Yogi Bear

There’s something inherently brilliant about the concept of Yogi Bear. He’s a bumbling, moronic, thousand pound, suit and tie-wearing beast that’s onto something. Rather than use his paws to catch fish or expend energy foraging in the woods, he’s decided to simply plunder the pic-a-nic baskets of unsuspecting visitors to Jellystone National Park. As a lazy man who still prefers to keep it classy, I can get behind these shenanigans. As a movie reviewer in need of some sort of depth beyond just a humorous premise, I cannot get behind these shenanigans.

Yogi Bear opens with a Road Runner/ Wile E Coyote short. It’s wonderful. After purchasing a Segway, that poor bastard of a coyote encounters all sorts of problems trying to subdue and lasso his nemesis. After a few minutes, it ends with a typically clever, full circle conclusive punch. Then we’re onto the movie, a full length feature that’s never quite sure how to adapt from punchy short to hour and twenty minute film. Yogi, like Wile E Coyote, is an animal motivated by short term goals. If there’s a picnic basket, he’ll soon follow with some cockamamie plan. He never thinks beyond the moment. He’s a slave to his most immediate emotions, which is why, when the script asks him (and the other characters) to think beyond into a nefarious scheme involving a sleazy mayor and logging rights to Jellystone, the whole thing loses a bit of steam. I still love Yogi, just not as an environmental crusader.

More than thirty grand behind and potentially victimized by a mayor (Andrew Daly) with a spending problem, Jellystone National Park is less than a week from closing. People just aren’t interested in camping anymore, and the ones that do still appreciate nature are being chased off by Yogi Bear (Dan Aykroyd) and his loyal sidekick Boo-Boo (Justin Timberlake). It’s nothing against the tourists themselves, of course. They just have picnic baskets, and well, where else is a hungry bear going to acquire chips and peach pie? Normally, Ranger Smith (Tom Cavanagh) is there to stop him, but after Mayor Brown informs him the land will be leased to logging companies, he has more pressing matters on his mind. Like a girl.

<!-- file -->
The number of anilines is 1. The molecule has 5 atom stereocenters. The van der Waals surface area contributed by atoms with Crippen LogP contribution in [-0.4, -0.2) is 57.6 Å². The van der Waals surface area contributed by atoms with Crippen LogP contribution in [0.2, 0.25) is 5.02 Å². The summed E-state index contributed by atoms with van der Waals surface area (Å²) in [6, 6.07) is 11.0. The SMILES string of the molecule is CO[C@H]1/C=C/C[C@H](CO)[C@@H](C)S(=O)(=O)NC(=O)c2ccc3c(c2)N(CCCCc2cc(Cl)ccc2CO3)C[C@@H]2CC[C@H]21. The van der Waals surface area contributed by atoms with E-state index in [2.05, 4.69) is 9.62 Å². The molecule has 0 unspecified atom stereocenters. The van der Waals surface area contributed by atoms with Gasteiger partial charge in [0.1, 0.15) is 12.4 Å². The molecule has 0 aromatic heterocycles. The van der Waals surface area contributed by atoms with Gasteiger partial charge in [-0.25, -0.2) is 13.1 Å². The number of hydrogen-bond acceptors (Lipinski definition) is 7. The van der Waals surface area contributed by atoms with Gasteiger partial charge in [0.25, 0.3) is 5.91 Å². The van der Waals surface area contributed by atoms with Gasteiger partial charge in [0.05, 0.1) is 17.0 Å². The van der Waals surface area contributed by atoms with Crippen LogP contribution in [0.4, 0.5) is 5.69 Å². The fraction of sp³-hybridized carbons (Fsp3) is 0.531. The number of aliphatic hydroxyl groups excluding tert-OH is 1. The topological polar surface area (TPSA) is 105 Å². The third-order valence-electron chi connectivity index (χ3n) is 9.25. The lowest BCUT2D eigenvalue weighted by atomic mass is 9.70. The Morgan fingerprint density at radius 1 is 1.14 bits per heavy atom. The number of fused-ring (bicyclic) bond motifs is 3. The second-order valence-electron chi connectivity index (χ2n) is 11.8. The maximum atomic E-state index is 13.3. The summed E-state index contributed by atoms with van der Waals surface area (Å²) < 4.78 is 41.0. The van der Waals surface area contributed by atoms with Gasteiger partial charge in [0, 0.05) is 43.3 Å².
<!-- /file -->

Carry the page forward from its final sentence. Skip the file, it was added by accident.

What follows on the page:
Rachel (Anna Faris) is a documentary filmmaker. She’s traveled to Jellystone to make a feature on Yogi, because he’s a brown bear that talks and steals picnic baskets--those are pretty rare. Ranger Smith falls in love immediately, though in the ways of women, he’s helpless. Luckily, she’s not much better. Together they plan a special 100th anniversary celebration in an attempt to raise the moneyneeded to turn a profit. Yogi and Boo-Boo prepare a water skiing routine to help, but after too much razzle leads to uncontrollable fires and crying children, Ranger Smith, Rachel and their two favorite bears must concoct a new solution to save Jellystone.

The problem with Yogi Bear is that it cannot make up its mind, which is weird because the character himself knows exactly what he wants at all times. He’s like a child, or a wild animal, without any of the pesky what-if, worst-case-scenarios to consider. Is the film about serious, overarching issues or is it about turning a Radio Flyer Wagon into a flying picnic basket catcher? I’m not sure anyone knows. When the film gives Yogi one problem to confront it shines, like in a scene where the loveable bear asks Boo-Boo to handcuff him to a tree before immediately trying to escape. Or a scene in which Yogi explains the best way to court a woman is by following her around for two days fighting any other males that approach. Unfortunately, these momentary laughs are overshadowed by extended sequences in which Yogi is asked to doubt whether he is smarter than the average bear and scenes in which he does nothing but worry about worst-case-scenarios.

In all honesty, I’m not sure there was any way to really make this film work. Tying it down to loosely connected vignettes would have likely gotten old. Focusing exclusively on the big picture would have stripped Yogi of his most basic viewpoint. Neither would have been perfect, but at least they would have taken a stance. As is, Yogi Bear just wanders around aimlessly searching, a strange hybrid of picnic basket thefts and back-to-nature asides, occasionally hitting the right note, probably because the voicework of Dan Aykroyd and Justin Timberlake is top notch and Assistant Ranger Jones’ (T.J. Miller) hatred for map stacking never gets old. It’s highly watchable for ten minute spurts, but eighty minutes in a row feels about sixty too many.

If you do decide to go, keep your children away from the vending machine. A bear keeps kicking it every time he needs a new soda.

Mack Rawden
Editor In Chief

Enthusiastic about Clue, case-of-the-week mysteries, the NBA and cookies at Disney World. Less enthusiastic about the pricing structure of cable, loud noises and Tuesdays.